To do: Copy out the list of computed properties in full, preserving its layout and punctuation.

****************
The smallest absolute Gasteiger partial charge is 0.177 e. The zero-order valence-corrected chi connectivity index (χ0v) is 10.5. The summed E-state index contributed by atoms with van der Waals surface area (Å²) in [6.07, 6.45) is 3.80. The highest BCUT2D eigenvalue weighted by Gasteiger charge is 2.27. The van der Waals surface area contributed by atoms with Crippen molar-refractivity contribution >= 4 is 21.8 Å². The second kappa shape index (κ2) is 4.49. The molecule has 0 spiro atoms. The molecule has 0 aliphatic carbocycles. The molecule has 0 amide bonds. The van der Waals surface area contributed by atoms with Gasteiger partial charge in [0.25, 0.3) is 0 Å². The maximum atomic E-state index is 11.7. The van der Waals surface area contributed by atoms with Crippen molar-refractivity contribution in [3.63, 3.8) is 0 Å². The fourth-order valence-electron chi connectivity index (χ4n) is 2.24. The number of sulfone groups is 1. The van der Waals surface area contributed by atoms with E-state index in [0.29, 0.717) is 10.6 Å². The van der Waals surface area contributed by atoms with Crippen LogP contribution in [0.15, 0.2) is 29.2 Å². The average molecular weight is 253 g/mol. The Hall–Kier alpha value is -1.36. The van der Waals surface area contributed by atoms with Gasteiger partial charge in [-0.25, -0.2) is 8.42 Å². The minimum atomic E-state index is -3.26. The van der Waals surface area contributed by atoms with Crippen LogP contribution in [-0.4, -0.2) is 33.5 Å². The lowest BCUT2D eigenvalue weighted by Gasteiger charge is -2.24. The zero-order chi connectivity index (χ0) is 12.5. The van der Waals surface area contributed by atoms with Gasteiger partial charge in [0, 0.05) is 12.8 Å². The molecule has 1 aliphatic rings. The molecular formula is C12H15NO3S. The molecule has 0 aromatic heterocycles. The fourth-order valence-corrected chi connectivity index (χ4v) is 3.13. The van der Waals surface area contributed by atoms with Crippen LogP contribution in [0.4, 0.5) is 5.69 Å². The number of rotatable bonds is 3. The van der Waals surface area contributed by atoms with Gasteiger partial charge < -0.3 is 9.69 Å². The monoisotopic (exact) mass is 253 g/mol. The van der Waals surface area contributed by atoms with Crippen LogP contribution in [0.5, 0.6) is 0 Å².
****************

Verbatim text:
The smallest absolute Gasteiger partial charge is 0.177 e. The zero-order valence-corrected chi connectivity index (χ0v) is 10.5. The summed E-state index contributed by atoms with van der Waals surface area (Å²) in [6.07, 6.45) is 3.80. The highest BCUT2D eigenvalue weighted by Gasteiger charge is 2.27. The van der Waals surface area contributed by atoms with Crippen molar-refractivity contribution >= 4 is 21.8 Å². The second kappa shape index (κ2) is 4.49. The molecule has 0 spiro atoms. The molecule has 0 aliphatic carbocycles. The molecule has 0 amide bonds. The van der Waals surface area contributed by atoms with Gasteiger partial charge in [0.25, 0.3) is 0 Å². The maximum atomic E-state index is 11.7. The van der Waals surface area contributed by atoms with Crippen molar-refractivity contribution in [3.63, 3.8) is 0 Å². The fourth-order valence-electron chi connectivity index (χ4n) is 2.24. The number of sulfone groups is 1. The van der Waals surface area contributed by atoms with E-state index in [0.29, 0.717) is 10.6 Å². The van der Waals surface area contributed by atoms with Crippen LogP contribution in [0.15, 0.2) is 29.2 Å². The average molecular weight is 253 g/mol. The Hall–Kier alpha value is -1.36. The van der Waals surface area contributed by atoms with Gasteiger partial charge in [-0.25, -0.2) is 8.42 Å². The minimum atomic E-state index is -3.26. The van der Waals surface area contributed by atoms with Crippen LogP contribution in [-0.4, -0.2) is 33.5 Å². The lowest BCUT2D eigenvalue weighted by Gasteiger charge is -2.24. The zero-order chi connectivity index (χ0) is 12.5. The van der Waals surface area contributed by atoms with Gasteiger partial charge in [0, 0.05) is 12.8 Å². The molecule has 1 aliphatic rings. The molecular formula is C12H15NO3S. The molecule has 0 aromatic heterocycles. The fourth-order valence-corrected chi connectivity index (χ4v) is 3.13. The van der Waals surface area contributed by atoms with Crippen LogP contribution in [0.4, 0.5) is 5.69 Å². The number of rotatable bonds is 3. The van der Waals surface area contributed by atoms with Gasteiger partial charge < -0.3 is 9.69 Å². The monoisotopic (exact) mass is 253 g/mol. The van der Waals surface area contributed by atoms with Crippen LogP contribution in [0.5, 0.6) is 0 Å².